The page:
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Case Studies

Does the Western Media Influence Southeast Asians to Purchase Products?

The resurgence of coronavirus cases and stricter social distancing measures have not stopped Southeast Asians from staying trendy. Singaporeans and Filipinos specifically have been paying attention to western influencers and serial entrepreneurs as seen in their purchasing behaviour.

But how does this differ from the rest of Southeast Asia? How much does the Western media influence Southeast Asians’ online purchasing behaviour? 

A study was conducted by iPrice Group on how Hollywood brand ambassadors and western media shape Southeast Asians’ online interest in products. Results showed that Singapore and the Philippines’ product interests were the most influenced by celebrity and influencer endorsements.

Did Crocs make a comeback in Southeast Asia?

When it comes to fashion choices, people may find inspiration from others, and more often than not, it’s from those in the spotlight.

Questlove’s golden Crocs and Nicki Minaj’s pink Crocs have made a huge buzz after their recent appearance on the Oscars red carpet. This is just one of many of Crocs’ comeback appearances. With its continuous exposure, the love-it-or-hate-it shoe brand that almost faced bankruptcy in 2018 has kept the public’s interest.

Crocs has also piqued Southeast Asia’s interest. In the region, this report saw that the search interests for the brand surged in April 2021 by 243% and 244% compared to May 2019 in Singapore and the Philippines respectively. 

A similar trend can be seen in 2020 when the highest peak occurred in December 2020.  Priyanka Chopra’s endorsement and Post Malone’s collaboration sent Google searches to skyrocket by 155% more in Singapore and 278% more in the Philippines.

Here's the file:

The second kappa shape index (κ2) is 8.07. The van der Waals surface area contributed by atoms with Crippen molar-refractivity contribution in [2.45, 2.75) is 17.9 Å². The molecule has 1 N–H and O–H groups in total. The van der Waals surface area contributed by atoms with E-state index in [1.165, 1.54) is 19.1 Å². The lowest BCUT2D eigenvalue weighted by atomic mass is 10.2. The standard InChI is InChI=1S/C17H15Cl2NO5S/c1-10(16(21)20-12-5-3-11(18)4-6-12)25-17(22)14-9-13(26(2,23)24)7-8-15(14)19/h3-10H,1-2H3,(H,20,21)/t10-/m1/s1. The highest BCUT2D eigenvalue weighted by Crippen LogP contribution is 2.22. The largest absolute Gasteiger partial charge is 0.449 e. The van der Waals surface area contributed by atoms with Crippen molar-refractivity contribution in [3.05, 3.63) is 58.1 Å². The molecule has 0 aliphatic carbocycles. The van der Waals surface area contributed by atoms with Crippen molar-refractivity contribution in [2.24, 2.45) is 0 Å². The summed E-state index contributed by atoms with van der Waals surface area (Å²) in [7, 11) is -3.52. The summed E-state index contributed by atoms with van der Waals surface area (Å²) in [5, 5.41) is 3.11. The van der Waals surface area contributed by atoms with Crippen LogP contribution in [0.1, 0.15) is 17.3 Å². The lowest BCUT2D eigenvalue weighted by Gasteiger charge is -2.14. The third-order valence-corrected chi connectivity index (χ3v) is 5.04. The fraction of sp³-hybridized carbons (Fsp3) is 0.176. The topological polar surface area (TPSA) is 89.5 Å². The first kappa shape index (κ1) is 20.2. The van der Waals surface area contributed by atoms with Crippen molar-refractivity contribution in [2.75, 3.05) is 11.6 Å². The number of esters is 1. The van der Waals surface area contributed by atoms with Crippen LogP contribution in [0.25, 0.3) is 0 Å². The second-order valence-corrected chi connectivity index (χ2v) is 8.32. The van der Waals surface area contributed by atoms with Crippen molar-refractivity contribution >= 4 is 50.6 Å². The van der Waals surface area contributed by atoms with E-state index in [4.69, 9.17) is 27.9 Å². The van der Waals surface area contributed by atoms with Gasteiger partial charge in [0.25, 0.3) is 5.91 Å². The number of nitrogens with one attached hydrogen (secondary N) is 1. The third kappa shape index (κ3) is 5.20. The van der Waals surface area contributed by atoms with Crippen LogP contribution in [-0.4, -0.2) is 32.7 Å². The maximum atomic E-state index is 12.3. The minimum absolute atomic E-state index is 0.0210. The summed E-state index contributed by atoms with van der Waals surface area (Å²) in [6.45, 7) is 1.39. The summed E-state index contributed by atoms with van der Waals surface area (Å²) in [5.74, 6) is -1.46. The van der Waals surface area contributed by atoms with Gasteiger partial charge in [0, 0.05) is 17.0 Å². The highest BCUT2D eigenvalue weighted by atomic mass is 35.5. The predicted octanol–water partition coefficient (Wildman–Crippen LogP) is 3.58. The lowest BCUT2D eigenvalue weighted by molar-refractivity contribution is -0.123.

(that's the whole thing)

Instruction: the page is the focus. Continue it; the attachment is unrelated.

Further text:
Other high-end collaborations worth mentioning are Justin Bieber’s in October 2020 and rapper Bad Bunny’s in September 2020, amounting to a total of 373,770 searches in both countries.   

It’s also interesting to see when the first upward trend was seen in July 2020. Google searches saw 84% and 85% in July 2020 when compared to the same month in 2019. This increase in searches occurred when Crocs announced its collaboration with the famous western fast-food chain, Kentucky Fried Chicken (KFC).   

Surprisingly, the western celebrity style influence wasn’t as huge in other Southeast Asian countries like Indonesia, Malaysia, Vietnam, and Thailand. For instance, searches reached only over 37,000 in Indonesia, a country with more than eight times Singapore’s Google population. 

Another thing the report noted is that in Singapore and the Philippines, Google searches of the brand would soar every time Crocs would engage in a collaboration.

In SEA, is there the same hype for the most expensive sneakers?

It’s no longer a secret that streetwear brands are using their scarcity and social media to create hype. Days before a certain pair of sneakers is available, forums and social media buzz about its release. 

This happens with Kanye West’s Yeezy, the most expensive sneakers which recently sold for the eye-watering price of $1.8 million. Every time Kanye dropped hints on the latest Yeezy models, there were spikes on its Google searches in Singapore and the Philippines.